I’m 49 and live in Christchurch, New Zealand. I was diagnosed with Limited Systemic Scleroderma in 2013, and the disease has slowly progressed over the past three years. Prior to my diagnosis, I worked as a Counsellor/Therapist in private practice, however I was forced to close my practice in 2014 because the fatigue associated with the disease had become profound. Well before I studied, trained and worked as a Counsellor many years ago (at least 20) I was employed as a Dental Assistant. It is my belief that whilst working in this capacity I handled a number of chemicals that are now considered dangerous and this exposure may have been the trigger for my disease, together with an already existing genetic component. These days, my full time job is to work hard at my self-care and manage my symptoms as best I can. Part of this management is to reflect on and write about my experiences about living with Scleroderma in ordinary day to day life. This helps me a great deal, and I hope it helps my readers, both those who also suffer with Scleroderma, and to help raise awareness in those who do not. I enjoy adding a little humour to my writing, because honestly, I feel it’s important we all have a wee laugh from time to time. However, my writing usually includes a serious reflection of some sort. On a personal note, I am the wife of one, and the Mother of three boys. My husband Max is my main caregiver, and I am very fortunate to have such a loving and giving spouse. My children are aged 21, 19 and 13, and our two oldest boys live in different parts of New Zealand to study and work. Our youngest will be starting High School in 2017. We live with a menagerie of animals, including two dogs and four cats.
×
I’m 49 and live in Christchurch, New Zealand. I was diagnosed with Limited Systemic Scleroderma in 2013, and the disease has slowly progressed over the past three years. Prior to my diagnosis, I worked as a Counsellor/Therapist in private practice, however I was forced to close my practice in 2014 because the fatigue associated with the disease had become profound. Well before I studied, trained and worked as a Counsellor many years ago (at least 20) I was employed as a Dental Assistant. It is my belief that whilst working in this capacity I handled a number of chemicals that are now considered dangerous and this exposure may have been the trigger for my disease, together with an already existing genetic component. These days, my full time job is to work hard at my self-care and manage my symptoms as best I can. Part of this management is to reflect on and write about my experiences about living with Scleroderma in ordinary day to day life. This helps me a great deal, and I hope it helps my readers, both those who also suffer with Scleroderma, and to help raise awareness in those who do not. I enjoy adding a little humour to my writing, because honestly, I feel it’s important we all have a wee laugh from time to time. However, my writing usually includes a serious reflection of some sort. On a personal note, I am the wife of one, and the Mother of three boys. My husband Max is my main caregiver, and I am very fortunate to have such a loving and giving spouse. My children are aged 21, 19 and 13, and our two oldest boys live in different parts of New Zealand to study and work. Our youngest will be starting High School in 2017. We live with a menagerie of animals, including two dogs and four cats.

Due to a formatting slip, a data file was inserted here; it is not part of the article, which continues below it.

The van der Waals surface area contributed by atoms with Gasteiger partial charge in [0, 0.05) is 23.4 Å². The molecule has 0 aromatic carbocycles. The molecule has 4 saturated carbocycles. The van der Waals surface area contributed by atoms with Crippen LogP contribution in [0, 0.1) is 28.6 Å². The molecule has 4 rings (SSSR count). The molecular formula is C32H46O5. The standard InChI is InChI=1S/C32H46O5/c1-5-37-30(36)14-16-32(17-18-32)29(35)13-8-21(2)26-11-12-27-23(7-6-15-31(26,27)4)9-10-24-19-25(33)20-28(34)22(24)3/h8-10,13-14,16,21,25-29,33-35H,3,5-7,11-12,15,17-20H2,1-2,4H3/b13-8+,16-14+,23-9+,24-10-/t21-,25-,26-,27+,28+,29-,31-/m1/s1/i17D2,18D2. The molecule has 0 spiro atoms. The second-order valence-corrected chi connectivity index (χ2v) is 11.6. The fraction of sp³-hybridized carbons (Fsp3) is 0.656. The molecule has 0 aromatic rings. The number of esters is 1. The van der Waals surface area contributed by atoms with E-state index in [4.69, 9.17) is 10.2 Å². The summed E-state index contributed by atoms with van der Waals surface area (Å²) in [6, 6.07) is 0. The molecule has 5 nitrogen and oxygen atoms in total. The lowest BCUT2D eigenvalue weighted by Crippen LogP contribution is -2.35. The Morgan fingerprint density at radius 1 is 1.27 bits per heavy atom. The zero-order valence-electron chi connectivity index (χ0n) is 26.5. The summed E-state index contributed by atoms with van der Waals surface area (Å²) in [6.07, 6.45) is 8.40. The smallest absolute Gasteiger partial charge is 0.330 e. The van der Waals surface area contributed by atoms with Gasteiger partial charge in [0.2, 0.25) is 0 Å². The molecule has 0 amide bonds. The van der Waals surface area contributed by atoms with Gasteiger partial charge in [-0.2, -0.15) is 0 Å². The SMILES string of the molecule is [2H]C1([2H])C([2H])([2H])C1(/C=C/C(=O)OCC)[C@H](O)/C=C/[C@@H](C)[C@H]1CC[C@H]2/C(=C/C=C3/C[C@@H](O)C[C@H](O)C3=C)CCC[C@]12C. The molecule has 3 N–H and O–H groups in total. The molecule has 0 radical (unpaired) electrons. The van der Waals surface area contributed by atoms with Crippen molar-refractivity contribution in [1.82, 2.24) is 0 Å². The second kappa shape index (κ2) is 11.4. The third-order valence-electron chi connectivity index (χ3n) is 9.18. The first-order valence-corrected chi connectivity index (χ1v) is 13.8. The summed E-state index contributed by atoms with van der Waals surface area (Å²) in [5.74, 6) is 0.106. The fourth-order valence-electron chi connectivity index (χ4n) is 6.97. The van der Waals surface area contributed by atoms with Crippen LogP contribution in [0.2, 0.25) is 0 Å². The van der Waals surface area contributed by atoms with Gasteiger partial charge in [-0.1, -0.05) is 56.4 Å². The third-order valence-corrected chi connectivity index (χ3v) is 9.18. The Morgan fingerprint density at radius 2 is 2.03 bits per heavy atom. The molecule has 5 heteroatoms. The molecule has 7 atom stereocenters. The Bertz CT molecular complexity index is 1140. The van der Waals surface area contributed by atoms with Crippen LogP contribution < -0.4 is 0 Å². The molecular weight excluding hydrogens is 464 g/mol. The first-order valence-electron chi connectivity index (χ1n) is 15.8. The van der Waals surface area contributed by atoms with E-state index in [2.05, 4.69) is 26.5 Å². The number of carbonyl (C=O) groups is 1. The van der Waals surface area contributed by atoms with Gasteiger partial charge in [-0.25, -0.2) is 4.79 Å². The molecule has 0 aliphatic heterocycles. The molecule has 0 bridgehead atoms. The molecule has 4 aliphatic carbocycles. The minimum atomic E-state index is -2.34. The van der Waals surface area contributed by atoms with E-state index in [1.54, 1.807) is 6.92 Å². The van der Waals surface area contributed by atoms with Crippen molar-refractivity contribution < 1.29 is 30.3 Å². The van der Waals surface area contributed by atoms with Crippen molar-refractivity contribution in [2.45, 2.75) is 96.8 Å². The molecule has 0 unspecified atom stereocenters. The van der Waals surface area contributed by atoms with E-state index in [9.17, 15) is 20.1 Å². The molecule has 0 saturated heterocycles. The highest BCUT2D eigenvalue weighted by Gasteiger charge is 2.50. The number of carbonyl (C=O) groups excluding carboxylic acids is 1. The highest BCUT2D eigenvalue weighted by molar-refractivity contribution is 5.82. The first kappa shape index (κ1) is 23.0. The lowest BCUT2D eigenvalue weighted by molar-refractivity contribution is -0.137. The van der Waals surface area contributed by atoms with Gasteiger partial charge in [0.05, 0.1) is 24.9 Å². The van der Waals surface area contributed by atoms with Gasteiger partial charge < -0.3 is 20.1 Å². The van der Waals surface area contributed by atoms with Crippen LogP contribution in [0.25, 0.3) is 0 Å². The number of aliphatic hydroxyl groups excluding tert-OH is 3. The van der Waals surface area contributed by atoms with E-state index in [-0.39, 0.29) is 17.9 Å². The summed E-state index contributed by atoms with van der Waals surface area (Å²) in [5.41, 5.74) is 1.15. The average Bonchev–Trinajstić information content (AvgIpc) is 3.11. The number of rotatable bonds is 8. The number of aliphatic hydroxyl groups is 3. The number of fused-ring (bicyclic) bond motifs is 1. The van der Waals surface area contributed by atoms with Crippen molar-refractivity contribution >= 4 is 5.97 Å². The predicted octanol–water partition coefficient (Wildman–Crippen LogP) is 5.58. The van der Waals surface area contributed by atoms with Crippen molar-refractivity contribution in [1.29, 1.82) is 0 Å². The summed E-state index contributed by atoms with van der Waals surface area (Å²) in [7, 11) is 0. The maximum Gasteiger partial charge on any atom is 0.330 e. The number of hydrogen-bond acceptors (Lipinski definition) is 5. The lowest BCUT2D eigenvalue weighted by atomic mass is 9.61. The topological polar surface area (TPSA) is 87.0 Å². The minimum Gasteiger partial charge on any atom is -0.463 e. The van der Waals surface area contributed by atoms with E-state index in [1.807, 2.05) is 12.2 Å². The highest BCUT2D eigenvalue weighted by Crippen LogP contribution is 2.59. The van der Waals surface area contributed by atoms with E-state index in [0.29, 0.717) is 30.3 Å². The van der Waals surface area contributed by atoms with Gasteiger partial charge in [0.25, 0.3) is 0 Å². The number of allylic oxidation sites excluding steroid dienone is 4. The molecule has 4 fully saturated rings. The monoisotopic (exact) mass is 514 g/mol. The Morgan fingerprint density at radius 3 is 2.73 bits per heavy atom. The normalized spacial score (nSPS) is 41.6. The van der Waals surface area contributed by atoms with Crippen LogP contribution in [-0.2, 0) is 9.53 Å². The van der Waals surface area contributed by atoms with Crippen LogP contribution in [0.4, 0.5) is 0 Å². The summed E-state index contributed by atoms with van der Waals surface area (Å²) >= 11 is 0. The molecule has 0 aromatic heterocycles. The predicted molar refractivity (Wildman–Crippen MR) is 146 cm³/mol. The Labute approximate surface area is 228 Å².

5 comments

  1. Pam Hopp says:

    I enj Pamoy your weekly columns, especially since none of my family and acquaintances have neither heard of Sclerodema or know anything about it.

    • Kim Tocker says: